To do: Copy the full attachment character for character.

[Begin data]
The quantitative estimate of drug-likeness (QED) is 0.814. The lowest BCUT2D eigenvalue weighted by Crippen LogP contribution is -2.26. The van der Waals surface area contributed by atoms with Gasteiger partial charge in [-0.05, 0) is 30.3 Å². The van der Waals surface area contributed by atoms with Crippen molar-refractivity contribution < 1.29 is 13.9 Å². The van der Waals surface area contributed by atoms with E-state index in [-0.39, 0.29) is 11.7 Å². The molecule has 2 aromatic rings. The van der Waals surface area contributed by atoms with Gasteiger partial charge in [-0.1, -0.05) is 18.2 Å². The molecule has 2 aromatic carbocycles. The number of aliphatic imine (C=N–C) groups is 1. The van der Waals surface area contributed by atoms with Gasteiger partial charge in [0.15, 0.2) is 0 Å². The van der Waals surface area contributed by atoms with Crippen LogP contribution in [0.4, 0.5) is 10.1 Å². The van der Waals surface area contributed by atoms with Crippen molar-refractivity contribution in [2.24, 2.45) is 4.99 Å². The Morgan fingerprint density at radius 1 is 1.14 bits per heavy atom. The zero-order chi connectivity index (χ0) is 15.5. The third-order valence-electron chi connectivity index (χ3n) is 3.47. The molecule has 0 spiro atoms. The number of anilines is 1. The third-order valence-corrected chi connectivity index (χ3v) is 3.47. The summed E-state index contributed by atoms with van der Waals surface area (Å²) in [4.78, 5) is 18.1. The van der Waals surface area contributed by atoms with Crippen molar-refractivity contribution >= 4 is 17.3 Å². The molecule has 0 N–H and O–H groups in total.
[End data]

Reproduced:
The quantitative estimate of drug-likeness (QED) is 0.814. The lowest BCUT2D eigenvalue weighted by Crippen LogP contribution is -2.26. The van der Waals surface area contributed by atoms with Gasteiger partial charge in [-0.05, 0) is 30.3 Å². The van der Waals surface area contributed by atoms with Crippen molar-refractivity contribution < 1.29 is 13.9 Å². The van der Waals surface area contributed by atoms with E-state index in [-0.39, 0.29) is 11.7 Å². The molecule has 2 aromatic rings. The van der Waals surface area contributed by atoms with Gasteiger partial charge in [-0.1, -0.05) is 18.2 Å². The molecule has 2 aromatic carbocycles. The number of aliphatic imine (C=N–C) groups is 1. The van der Waals surface area contributed by atoms with Gasteiger partial charge in [0.15, 0.2) is 0 Å². The van der Waals surface area contributed by atoms with Crippen LogP contribution in [0.4, 0.5) is 10.1 Å². The van der Waals surface area contributed by atoms with Crippen molar-refractivity contribution in [2.24, 2.45) is 4.99 Å². The Morgan fingerprint density at radius 1 is 1.14 bits per heavy atom. The zero-order chi connectivity index (χ0) is 15.5. The third-order valence-electron chi connectivity index (χ3n) is 3.47. The molecule has 0 spiro atoms. The number of anilines is 1. The third-order valence-corrected chi connectivity index (χ3v) is 3.47. The summed E-state index contributed by atoms with van der Waals surface area (Å²) in [4.78, 5) is 18.1. The van der Waals surface area contributed by atoms with Crippen molar-refractivity contribution >= 4 is 17.3 Å². The molecule has 0 N–H and O–H groups in total.